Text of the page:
Office Hours with… Louise Wang
As a recent addition to the Yale School of Medicine faculty, Louise Wang is tackling a persistent problem — how to catch pancreatic cancer before it becomes too advanced.
Since she arrived at Yale last year, Wang has worked collaboratively with experts in bioinformatics, genetics, and oncology. She’s currently working with the Department of Veterans Affairs to develop risk-prediction models that might help identify individuals at high risk of developing pancreatic cancer.
In the latest edition of Office Hours, a Q&A series that introduces Yale newcomers to the broader university community, Wang discusses her research, the reasons she wanted to come to Yale, and the lasting benefits of an improv class she once took.
|Title||Assistant Professor of Medicine|
|Research interest||Developing tools to identify individuals at high-risk of pancreatic cancer|
|Prior institution||University of Pennsylvania|
|Started at Yale||July 17, 2022|
How would you describe your research?
Louise Wang: I study pancreatic cancer, which is one of the deadliest cancers, but also quite rare. It’s deadly because most cases are found at advanced stages that can’t be removed through surgery, and current therapies don’t yet add a lot of time to someone’s life. But because it’s so rare, population-level screening for all would result in the risks outweighing the benefits. My work focuses on how to identify high-risk individuals who can then undergo more targeted screening.
What’s one project you’re working on now?
Wang: I’m developing risk-prediction models that integrate clinical risk factors that one can find in an electronic health care record and genetic information that one can find in biorepositories. I’m working within the Veteran Affairs [VA] electronic health care record, which is the largest integrated health care system in the United States, as well as the Million Veteran Program biobank, which is the world’s largest biorepository.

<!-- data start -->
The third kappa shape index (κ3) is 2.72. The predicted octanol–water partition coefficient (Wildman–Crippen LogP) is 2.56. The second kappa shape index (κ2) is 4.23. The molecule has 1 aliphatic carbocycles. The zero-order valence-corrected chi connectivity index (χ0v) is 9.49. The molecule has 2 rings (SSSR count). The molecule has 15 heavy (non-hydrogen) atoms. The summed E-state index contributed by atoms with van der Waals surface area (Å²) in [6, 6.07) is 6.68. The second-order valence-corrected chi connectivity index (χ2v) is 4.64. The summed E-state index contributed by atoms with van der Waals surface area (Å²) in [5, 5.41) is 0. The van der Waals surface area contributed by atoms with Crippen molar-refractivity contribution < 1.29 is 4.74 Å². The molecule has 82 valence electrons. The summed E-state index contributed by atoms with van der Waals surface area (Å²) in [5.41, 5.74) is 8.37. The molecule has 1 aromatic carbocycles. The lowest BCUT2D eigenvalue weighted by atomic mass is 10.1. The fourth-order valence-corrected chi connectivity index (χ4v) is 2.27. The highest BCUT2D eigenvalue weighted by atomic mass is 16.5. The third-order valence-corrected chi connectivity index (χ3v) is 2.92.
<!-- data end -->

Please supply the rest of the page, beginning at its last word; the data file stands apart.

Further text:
Ultimately, I’m trying to develop a clinical prediction tool that can be used alongside patient care to identify these high-risk individuals, which will improve early detection of pancreatic cancer.
What brought you to Yale and the VA Connecticut?
Wang: What brought me to Yale was the support system and the mentorship. I’m always encouraged to explore further collaborations. In the months I’ve been here, I’ve made collaborations within bioinformatics, genetics, as well as the oncology groups. The VA Connecticut is very research-focused, which has been so helpful for my goal of integrating electronic heath care records with genetics.
As an undergraduate, you majored in economics and biology and minored in math and chemistry. What led you to that particular blend of subjects?
Wang: I really liked the idea of individualized choices and the integration of choice with medicine. That’s what made me do the double major in economics and biology. This can be applied to my current work on how to personalize risk for pancreatic cancer. It’s what brought me specifically to internal medicine as well, the ability to explore how we can empower different individuals to make their own choices.
What’s something new you’ve tried recently?
Wang: My fiancé and I got back from Argentina, and we’ve started to do some tango. I have two left feet but it’s nice to do something new. We actually met in an improv class, so there’s that side of us as well.
What led you to improv?
Wang: I took the class because I read about how improv helps you be more present, which is helpful in life but also for patient care.